I’m not faithful to God. I’m a spiritual harlot. I’m a donkey in heat. Yet God says here in the book of Jeremiah that He will receive His people back to Him. This theme of God’s forgiveness and grace in the midst of our vile sins runs throughout the entire narrative of Scripture.

He is not angry forever. He relents from giving us what we deserve. He is faithful, even when we are not. He is powerful enough to cure us of our backsliding.

I backslide a lot.

Like a lot a lot.

Yet each time I return to the Lord, each time I limp my way back to Him, He is faithful to receive me and restore our relationship.

There is a way out of the idolatry you find yourself in, the idolatry that is ingrained in your psyche, the idolatry that is likely even culturally acceptable.

Return to the Lord, to your first love.

Lay your idols down at His feet.

Let your heart and mind be filled with praise for Him.

In His Name,

Nathan Roach

 

Judah, Not Joseph

I enjoy the Christmas season. I enjoy the lights, the music, the presents, my family and friends. I enjoy the hope and joy that saturate the season.

What gets me most excited and stoked for Christmas however is when I dig into Scripture and think about how the arrival of Jesus is the answer to so many promises that God made to His people throughout the Bible. I know I have written about that at length in several other blogs throughout December, so let me today focus us in on an aspect of the Christmas story you may have missed. I know that I missed it until this year.

God uses the line of Judah, not Joseph.

Alright, maybe you don’t see that as mind-blowing. Well let me show you how that above statement is one of the greatest acts of God’s grace I see in the Scriptures.

We have to start in the genealogy of Jesus, and then we will go back in time to the book of Genesis.

Abraham was the father of Isaac, Isaac the father of Jacob, Jacob the father of Judah and his brothers, Judah the father of Perez and Zerah, whose mother was Tamar, Perez the father of Hezron, Hezron the father of Ram, – Matthew 1:2-3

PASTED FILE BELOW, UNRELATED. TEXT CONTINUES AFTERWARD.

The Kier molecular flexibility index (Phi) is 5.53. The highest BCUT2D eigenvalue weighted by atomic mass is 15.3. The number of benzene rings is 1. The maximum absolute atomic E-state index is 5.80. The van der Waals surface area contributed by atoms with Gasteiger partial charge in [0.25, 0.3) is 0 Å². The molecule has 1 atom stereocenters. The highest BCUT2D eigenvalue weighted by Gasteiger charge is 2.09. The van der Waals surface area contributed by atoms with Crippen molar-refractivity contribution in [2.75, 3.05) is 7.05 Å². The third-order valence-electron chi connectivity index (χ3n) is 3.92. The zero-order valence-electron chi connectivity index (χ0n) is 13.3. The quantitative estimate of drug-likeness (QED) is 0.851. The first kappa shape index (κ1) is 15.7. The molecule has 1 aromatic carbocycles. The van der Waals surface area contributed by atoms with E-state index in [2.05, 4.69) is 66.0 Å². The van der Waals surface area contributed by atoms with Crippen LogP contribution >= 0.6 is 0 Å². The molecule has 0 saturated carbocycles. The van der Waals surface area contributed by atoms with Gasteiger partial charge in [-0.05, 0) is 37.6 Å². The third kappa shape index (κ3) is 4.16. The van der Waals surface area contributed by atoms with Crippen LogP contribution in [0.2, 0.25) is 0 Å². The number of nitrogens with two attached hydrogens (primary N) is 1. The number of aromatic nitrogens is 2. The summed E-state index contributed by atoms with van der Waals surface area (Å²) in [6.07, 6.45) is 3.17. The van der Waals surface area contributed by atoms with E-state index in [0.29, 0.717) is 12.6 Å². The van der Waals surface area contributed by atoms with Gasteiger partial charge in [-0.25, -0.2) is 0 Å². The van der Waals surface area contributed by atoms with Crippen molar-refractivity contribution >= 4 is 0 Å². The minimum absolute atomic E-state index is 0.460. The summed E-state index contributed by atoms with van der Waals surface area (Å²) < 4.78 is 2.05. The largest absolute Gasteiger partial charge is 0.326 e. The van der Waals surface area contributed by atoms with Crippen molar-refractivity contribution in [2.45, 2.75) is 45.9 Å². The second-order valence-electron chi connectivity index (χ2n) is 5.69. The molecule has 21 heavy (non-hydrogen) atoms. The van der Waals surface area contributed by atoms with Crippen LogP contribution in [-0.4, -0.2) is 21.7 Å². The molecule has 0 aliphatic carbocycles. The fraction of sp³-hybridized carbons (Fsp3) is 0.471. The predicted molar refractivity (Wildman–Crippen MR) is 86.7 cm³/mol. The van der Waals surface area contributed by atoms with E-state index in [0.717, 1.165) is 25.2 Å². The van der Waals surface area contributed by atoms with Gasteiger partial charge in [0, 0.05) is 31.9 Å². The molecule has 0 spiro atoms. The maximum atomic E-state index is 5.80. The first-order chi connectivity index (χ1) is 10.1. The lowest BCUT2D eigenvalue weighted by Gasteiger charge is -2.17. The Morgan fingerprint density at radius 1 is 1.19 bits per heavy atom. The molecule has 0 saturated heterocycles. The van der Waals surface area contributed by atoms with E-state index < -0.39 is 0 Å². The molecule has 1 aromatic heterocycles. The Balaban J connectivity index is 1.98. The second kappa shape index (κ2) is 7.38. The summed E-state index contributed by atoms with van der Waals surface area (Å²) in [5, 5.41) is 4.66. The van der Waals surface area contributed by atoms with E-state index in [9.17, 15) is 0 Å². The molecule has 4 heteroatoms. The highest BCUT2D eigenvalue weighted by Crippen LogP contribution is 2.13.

I can’t tell you how many times I’ve read the first chapter of Matthew and just glossed over this powder keg of God’s mercy. Abraham has Isaac, Isaac has Jacob, and Jacob has twelve sons. The most prominent of these sons is Joseph. Ever heard of him? In Genesis 37, 39-50 we read all about him. He was an incredible man of faith who trusted in the sovereign plan of God in his life, despite being sold into slavery, accused of sexual sins, and forgotten in a jail. He rose to great fame in Egypt, being used by God to save the people of Egypt and the people of God from starvation during a famine. Although he was not a perfect man (just a reminder that the figures in the OT are not primarily moral examples to follow), he was a great one.

You would think that God would choose to use his line to one day bring the Savior. I mean, if it was up to me, that’s who I choose. I choose the man who followed me faithfully, not one of the brothers who sold their own brother into slavery. That’s not what God does however.

What God does is far more merciful, gracious, and beautiful than what I would do.

God uses Judah.

If you noticed before, I said Joseph’s story is in Genesis 37, 39-50. That’s because Genesis 38 is all about Judah. This seems confusing at first glance, as it detracts from the story that is happening with Joseph in Egypt. In Genesis 38, we are going to see the egregious sin of Judah. This is not PG-rated, and there’s no wonder we never talk about it in church (although we should).

Instead of typing out the entire chapter, let me give you the highlights of this man’s sins, and feel free to take a glance at this chapter yourself. It is dim and depressing, but there is light coming.

First off, we see real quick that Judah has left the fellowship of his brothers (v. 1). This isn’t explicitly sinful, but it sure sets him off in a dangerous direction, as he ends up living with Canaanites instead of the people of God (v. 2). Fast-forward a bit, and he has a daughter-in-law named Tamar. When Tamar’s husband passes away, we get an awkward fly on the wall account of Judah’s sons’ sins against her. After God kills Onan because of his wicked actions, Judah sends away Tamar (v. 11), essentially abandoning her in her time of financial and relational need.

Tamar concocts a plan to get back into the family, to have her right to a husband out of Judah’s family given to her. She plans to make herself appear as a prostitute and impregnate her own father-in-law. Wowza.